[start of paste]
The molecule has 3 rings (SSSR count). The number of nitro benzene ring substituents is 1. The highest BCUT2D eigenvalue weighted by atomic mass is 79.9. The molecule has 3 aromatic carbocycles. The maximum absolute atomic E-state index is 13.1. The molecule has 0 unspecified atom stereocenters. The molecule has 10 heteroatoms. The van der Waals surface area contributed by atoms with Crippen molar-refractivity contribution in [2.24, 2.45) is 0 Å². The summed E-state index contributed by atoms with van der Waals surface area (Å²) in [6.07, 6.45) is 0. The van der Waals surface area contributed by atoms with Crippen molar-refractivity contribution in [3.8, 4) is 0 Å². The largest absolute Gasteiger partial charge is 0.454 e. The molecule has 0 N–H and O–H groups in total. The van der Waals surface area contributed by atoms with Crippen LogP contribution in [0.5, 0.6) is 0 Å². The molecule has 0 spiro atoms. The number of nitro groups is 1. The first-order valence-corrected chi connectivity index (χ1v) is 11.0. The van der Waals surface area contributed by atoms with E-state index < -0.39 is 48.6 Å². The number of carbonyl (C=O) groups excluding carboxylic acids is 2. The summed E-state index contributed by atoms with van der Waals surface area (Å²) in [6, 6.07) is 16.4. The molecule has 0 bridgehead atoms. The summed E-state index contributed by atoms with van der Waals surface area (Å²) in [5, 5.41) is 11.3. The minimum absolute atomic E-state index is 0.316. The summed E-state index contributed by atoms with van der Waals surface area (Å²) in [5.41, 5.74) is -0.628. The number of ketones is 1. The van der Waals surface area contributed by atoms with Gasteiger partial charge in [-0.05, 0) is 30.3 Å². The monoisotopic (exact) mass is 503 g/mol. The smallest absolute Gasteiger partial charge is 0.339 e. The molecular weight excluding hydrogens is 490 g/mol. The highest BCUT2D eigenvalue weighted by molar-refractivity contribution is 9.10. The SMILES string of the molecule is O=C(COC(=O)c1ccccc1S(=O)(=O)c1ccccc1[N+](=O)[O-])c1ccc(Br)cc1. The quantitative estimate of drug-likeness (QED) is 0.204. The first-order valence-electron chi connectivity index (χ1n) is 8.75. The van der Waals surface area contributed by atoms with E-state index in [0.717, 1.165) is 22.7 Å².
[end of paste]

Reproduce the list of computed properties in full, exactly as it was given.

The molecule has 3 rings (SSSR count). The number of nitro benzene ring substituents is 1. The highest BCUT2D eigenvalue weighted by atomic mass is 79.9. The molecule has 3 aromatic carbocycles. The maximum absolute atomic E-state index is 13.1. The molecule has 0 unspecified atom stereocenters. The molecule has 10 heteroatoms. The van der Waals surface area contributed by atoms with Crippen molar-refractivity contribution in [2.24, 2.45) is 0 Å². The summed E-state index contributed by atoms with van der Waals surface area (Å²) in [6.07, 6.45) is 0. The van der Waals surface area contributed by atoms with Crippen molar-refractivity contribution in [3.8, 4) is 0 Å². The largest absolute Gasteiger partial charge is 0.454 e. The molecule has 0 N–H and O–H groups in total. The van der Waals surface area contributed by atoms with Crippen LogP contribution in [0.5, 0.6) is 0 Å². The molecule has 0 spiro atoms. The number of nitro groups is 1. The first-order valence-corrected chi connectivity index (χ1v) is 11.0. The van der Waals surface area contributed by atoms with E-state index < -0.39 is 48.6 Å². The number of carbonyl (C=O) groups excluding carboxylic acids is 2. The summed E-state index contributed by atoms with van der Waals surface area (Å²) in [6, 6.07) is 16.4. The molecule has 0 bridgehead atoms. The summed E-state index contributed by atoms with van der Waals surface area (Å²) in [5, 5.41) is 11.3. The minimum absolute atomic E-state index is 0.316. The summed E-state index contributed by atoms with van der Waals surface area (Å²) in [5.41, 5.74) is -0.628. The number of ketones is 1. The van der Waals surface area contributed by atoms with Gasteiger partial charge in [-0.05, 0) is 30.3 Å². The monoisotopic (exact) mass is 503 g/mol. The smallest absolute Gasteiger partial charge is 0.339 e. The molecular weight excluding hydrogens is 490 g/mol. The highest BCUT2D eigenvalue weighted by molar-refractivity contribution is 9.10. The SMILES string of the molecule is O=C(COC(=O)c1ccccc1S(=O)(=O)c1ccccc1[N+](=O)[O-])c1ccc(Br)cc1. The quantitative estimate of drug-likeness (QED) is 0.204. The first-order valence-electron chi connectivity index (χ1n) is 8.75. The van der Waals surface area contributed by atoms with E-state index in [0.717, 1.165) is 22.7 Å².